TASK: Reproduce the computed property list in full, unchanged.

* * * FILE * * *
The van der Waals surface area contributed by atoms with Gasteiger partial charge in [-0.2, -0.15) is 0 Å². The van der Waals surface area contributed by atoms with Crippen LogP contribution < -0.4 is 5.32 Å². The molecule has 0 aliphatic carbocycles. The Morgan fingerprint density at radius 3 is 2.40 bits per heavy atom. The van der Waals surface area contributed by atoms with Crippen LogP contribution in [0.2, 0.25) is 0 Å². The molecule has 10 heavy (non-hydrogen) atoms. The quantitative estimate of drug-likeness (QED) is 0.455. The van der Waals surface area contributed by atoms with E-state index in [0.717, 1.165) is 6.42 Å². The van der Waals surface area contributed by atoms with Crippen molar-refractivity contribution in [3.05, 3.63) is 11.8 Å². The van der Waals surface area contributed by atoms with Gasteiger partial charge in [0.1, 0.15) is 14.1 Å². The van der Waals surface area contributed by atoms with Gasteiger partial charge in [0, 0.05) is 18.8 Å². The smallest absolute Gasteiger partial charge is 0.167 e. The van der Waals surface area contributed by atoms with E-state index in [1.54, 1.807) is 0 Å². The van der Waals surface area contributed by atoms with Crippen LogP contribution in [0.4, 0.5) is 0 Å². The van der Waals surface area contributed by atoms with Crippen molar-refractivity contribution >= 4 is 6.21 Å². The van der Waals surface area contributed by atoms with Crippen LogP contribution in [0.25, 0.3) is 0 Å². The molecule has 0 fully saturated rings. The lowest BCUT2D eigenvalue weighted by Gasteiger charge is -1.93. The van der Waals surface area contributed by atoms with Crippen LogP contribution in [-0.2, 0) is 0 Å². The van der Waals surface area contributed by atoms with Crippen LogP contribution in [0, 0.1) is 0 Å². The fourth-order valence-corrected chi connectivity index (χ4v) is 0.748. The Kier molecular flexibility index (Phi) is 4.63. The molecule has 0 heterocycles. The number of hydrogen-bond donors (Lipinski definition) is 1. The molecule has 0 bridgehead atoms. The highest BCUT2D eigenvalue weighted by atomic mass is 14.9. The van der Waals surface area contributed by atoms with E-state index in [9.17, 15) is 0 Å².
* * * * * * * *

The van der Waals surface area contributed by atoms with Gasteiger partial charge in [-0.2, -0.15) is 0 Å². The van der Waals surface area contributed by atoms with Crippen LogP contribution < -0.4 is 5.32 Å². The molecule has 0 aliphatic carbocycles. The Morgan fingerprint density at radius 3 is 2.40 bits per heavy atom. The van der Waals surface area contributed by atoms with Crippen LogP contribution in [0.2, 0.25) is 0 Å². The molecule has 10 heavy (non-hydrogen) atoms. The quantitative estimate of drug-likeness (QED) is 0.455. The van der Waals surface area contributed by atoms with E-state index in [0.717, 1.165) is 6.42 Å². The van der Waals surface area contributed by atoms with Crippen molar-refractivity contribution in [3.05, 3.63) is 11.8 Å². The van der Waals surface area contributed by atoms with Gasteiger partial charge in [0.1, 0.15) is 14.1 Å². The van der Waals surface area contributed by atoms with Gasteiger partial charge in [0, 0.05) is 18.8 Å². The smallest absolute Gasteiger partial charge is 0.167 e. The van der Waals surface area contributed by atoms with E-state index in [1.54, 1.807) is 0 Å². The van der Waals surface area contributed by atoms with Crippen LogP contribution in [0.4, 0.5) is 0 Å². The van der Waals surface area contributed by atoms with Crippen molar-refractivity contribution >= 4 is 6.21 Å². The van der Waals surface area contributed by atoms with Crippen LogP contribution in [0.25, 0.3) is 0 Å². The molecule has 0 fully saturated rings. The lowest BCUT2D eigenvalue weighted by Gasteiger charge is -1.93. The van der Waals surface area contributed by atoms with Crippen LogP contribution in [-0.2, 0) is 0 Å². The van der Waals surface area contributed by atoms with Crippen LogP contribution in [0, 0.1) is 0 Å². The fourth-order valence-corrected chi connectivity index (χ4v) is 0.748. The Kier molecular flexibility index (Phi) is 4.63. The molecule has 0 heterocycles. The number of hydrogen-bond donors (Lipinski definition) is 1. The molecule has 0 bridgehead atoms. The highest BCUT2D eigenvalue weighted by atomic mass is 14.9. The van der Waals surface area contributed by atoms with E-state index in [9.17, 15) is 0 Å².